by Peter Traben Haas
During the weeks between Easter and Pentecost, I’m starting a new series on this important subject.
I’m not against anyone or any kind of Christianity. I am for a deepening, growing faith relationship with God through Jesus Christ, by the Holy Spirit which at its heart is the goal of contemplative Christianity. These thoughts are in service to anyone who is seeking a way forward in their faith.
I’m also writing this because it feels to me that Christianity, and especially Evangelical Christianity, is reaching a tipping point. And I’d like to be a part of the conversation that helps folks find a way forward in faith and not suffer like I did.
Intellectually, much of Evangelical Christianity’s perspectives did not make sense to me. So I gave up trying to get the circle of faith to fit into the square of rationality. The more I surrendered trying to figure it all out, the more I was given help. In the process, I discovered an ancient alternative. It’s called the contemplative dimension of Christianity. I believe its wisdom can be very useful in this season of spiritual and cultural friction. It is for me.
I’m not trying to start a fight with anyone. People are free to have their perspectives. I am simply going to tell my story and share the steps along the way where I discern my own growth happened, and how my thinking, faith and growth unfolded.
Perhaps my journey exemplifies some of the inherent tensions and problems within the Evangelical level of consciousness (i.e. way of seeing things). My growth took time. It was a process, but eventually I discovered a different kind of Christianity, and as I have looked back upon my 25 year journey, I am grateful for the foundation I was given by the Evangelical perspective and community. I am also very grateful for the way out and the contemplative dimensions that helped me leave what I experienced as the limited purview of the Evangelical perspective.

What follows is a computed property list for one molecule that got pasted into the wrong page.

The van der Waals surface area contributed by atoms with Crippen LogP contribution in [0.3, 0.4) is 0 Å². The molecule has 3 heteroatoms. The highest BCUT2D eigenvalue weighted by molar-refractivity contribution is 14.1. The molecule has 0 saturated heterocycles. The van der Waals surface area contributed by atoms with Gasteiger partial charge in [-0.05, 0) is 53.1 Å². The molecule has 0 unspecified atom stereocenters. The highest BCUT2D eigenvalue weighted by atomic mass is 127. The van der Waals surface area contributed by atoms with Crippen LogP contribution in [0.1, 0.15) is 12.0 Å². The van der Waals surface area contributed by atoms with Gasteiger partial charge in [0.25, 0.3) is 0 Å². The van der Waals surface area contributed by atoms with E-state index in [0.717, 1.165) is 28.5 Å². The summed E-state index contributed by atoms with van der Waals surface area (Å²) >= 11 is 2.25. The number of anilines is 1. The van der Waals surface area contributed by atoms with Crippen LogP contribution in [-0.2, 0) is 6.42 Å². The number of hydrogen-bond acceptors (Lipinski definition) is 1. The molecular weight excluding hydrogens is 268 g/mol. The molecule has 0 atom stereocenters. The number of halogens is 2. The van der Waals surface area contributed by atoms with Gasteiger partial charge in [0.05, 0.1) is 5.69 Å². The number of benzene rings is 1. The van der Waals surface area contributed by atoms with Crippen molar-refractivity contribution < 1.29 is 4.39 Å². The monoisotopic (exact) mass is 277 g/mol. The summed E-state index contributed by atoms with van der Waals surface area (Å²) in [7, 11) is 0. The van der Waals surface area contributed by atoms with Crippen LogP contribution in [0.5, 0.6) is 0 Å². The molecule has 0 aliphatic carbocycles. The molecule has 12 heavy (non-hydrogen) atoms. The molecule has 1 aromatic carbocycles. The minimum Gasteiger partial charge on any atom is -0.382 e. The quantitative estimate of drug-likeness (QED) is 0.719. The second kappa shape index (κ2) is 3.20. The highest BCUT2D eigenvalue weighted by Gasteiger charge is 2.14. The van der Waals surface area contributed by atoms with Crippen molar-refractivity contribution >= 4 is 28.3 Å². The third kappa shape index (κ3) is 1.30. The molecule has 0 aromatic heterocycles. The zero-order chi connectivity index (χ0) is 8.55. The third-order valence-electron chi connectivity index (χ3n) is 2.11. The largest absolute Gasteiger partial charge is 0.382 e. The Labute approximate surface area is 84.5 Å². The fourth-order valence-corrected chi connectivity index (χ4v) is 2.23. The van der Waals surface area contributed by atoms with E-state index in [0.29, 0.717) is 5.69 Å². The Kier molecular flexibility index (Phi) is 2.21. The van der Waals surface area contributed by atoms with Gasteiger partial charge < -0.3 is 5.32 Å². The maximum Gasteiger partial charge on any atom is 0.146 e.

This series is an attempt to share my story and seven of the important steps along the way of my faith formation. Here is an overview of the blog series:
As a part of this introduction to the series, let’s start with a presupposition and a claim, and then conclude with an analogy and my credentials.
A presupposition: Evangelical Christianity is an expression of one level of consciousness among many possible levels of consciousness. It is one way of seeing things. “Evangelical Christianity” is not the fourth member of the Holy Trinity. Nor is it the 67th book of the Holy Bible. Like anything else in the field of human culture and knowledge, it’s a manifestation of multiple human perceptions congealed into what we call a world-view, or meme, or level of consciousness.
A claim: No one is really designed to remain at the Evangelical level of consciousness. In my interactions with Evangelical Christians, including my own personal experience within the Evangelical mindset, I have discerned tacit internal dissonance about the Evangelical way of being Christian, whether we admitted it or even knew it or not. The question is how much and how long such feelings of dissonance are ignored, repressed or contorted into defensive behavior. Many people have a vested financial and personal interest in keeping the movement or institution strong, and so they do often place limitations on the extent they are willing to grow beyond their current level of perception. That is OK, but we need to put our preferences and agendas on the table.
An analogy. Please don’t take this personally or literally. It’s an analogy. Evangelical Christianity is a developmental stage of faith, like 6th grade is a stage of learning on the journey to post-graduate study. No one who wishes to grow stays in grade school. Everyone who wishes to grow graduates to higher/deeper levels of being and understanding. This is a fact. And I don’t assume I have reached the deepest level of learning either. That doesn’t happen in this lifetime. Everyone living is still on a journey of discovery. We are all open systems capable of further growth, development and indeed transformation. (If you doubt this read James Fowler’s helpful book Stages of Faith and notice which stage you become uncomfortable in the reading. The stage prior to where you became uncomfortable is probably a pretty good guide to where you are at developmentally and also an invitation to keep growing).